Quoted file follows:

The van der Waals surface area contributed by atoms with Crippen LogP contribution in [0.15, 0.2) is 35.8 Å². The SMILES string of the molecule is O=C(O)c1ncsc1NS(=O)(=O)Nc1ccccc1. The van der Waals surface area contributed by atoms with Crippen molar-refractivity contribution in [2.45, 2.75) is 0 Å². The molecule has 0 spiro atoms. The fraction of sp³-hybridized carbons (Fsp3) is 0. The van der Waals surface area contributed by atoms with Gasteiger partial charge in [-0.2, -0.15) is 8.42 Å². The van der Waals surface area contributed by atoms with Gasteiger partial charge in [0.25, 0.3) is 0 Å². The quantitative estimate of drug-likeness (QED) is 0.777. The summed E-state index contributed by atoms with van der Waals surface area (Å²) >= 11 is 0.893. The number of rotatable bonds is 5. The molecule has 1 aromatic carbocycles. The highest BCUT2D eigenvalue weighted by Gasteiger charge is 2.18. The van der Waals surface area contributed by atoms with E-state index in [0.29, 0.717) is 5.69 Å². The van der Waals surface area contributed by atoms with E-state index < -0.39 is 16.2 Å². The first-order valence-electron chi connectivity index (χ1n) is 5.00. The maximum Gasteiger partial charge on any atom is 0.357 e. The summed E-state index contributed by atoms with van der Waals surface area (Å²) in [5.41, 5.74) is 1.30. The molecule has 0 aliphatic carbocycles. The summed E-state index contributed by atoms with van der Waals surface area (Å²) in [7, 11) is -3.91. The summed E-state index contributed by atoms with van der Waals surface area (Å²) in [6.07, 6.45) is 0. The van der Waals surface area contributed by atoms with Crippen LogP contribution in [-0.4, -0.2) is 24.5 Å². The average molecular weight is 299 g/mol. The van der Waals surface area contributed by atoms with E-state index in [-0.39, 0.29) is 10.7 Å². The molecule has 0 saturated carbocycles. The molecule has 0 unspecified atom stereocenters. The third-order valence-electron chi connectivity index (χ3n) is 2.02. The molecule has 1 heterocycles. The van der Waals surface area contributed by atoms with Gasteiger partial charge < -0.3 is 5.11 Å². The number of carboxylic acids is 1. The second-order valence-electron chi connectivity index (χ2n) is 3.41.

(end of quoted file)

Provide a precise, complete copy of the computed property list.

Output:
The van der Waals surface area contributed by atoms with Crippen LogP contribution in [0.15, 0.2) is 35.8 Å². The SMILES string of the molecule is O=C(O)c1ncsc1NS(=O)(=O)Nc1ccccc1. The van der Waals surface area contributed by atoms with Crippen molar-refractivity contribution in [2.45, 2.75) is 0 Å². The molecule has 0 spiro atoms. The fraction of sp³-hybridized carbons (Fsp3) is 0. The van der Waals surface area contributed by atoms with Gasteiger partial charge in [-0.2, -0.15) is 8.42 Å². The van der Waals surface area contributed by atoms with Gasteiger partial charge in [0.25, 0.3) is 0 Å². The quantitative estimate of drug-likeness (QED) is 0.777. The summed E-state index contributed by atoms with van der Waals surface area (Å²) >= 11 is 0.893. The number of rotatable bonds is 5. The molecule has 1 aromatic carbocycles. The highest BCUT2D eigenvalue weighted by Gasteiger charge is 2.18. The van der Waals surface area contributed by atoms with E-state index in [0.29, 0.717) is 5.69 Å². The van der Waals surface area contributed by atoms with E-state index < -0.39 is 16.2 Å². The first-order valence-electron chi connectivity index (χ1n) is 5.00. The maximum Gasteiger partial charge on any atom is 0.357 e. The summed E-state index contributed by atoms with van der Waals surface area (Å²) in [5.41, 5.74) is 1.30. The molecule has 0 aliphatic carbocycles. The summed E-state index contributed by atoms with van der Waals surface area (Å²) in [7, 11) is -3.91. The summed E-state index contributed by atoms with van der Waals surface area (Å²) in [6.07, 6.45) is 0. The van der Waals surface area contributed by atoms with Crippen LogP contribution in [-0.4, -0.2) is 24.5 Å². The average molecular weight is 299 g/mol. The van der Waals surface area contributed by atoms with E-state index in [-0.39, 0.29) is 10.7 Å². The molecule has 0 saturated carbocycles. The molecule has 0 unspecified atom stereocenters. The third-order valence-electron chi connectivity index (χ3n) is 2.02. The molecule has 1 heterocycles. The van der Waals surface area contributed by atoms with Gasteiger partial charge < -0.3 is 5.11 Å². The number of carboxylic acids is 1. The second-order valence-electron chi connectivity index (χ2n) is 3.41.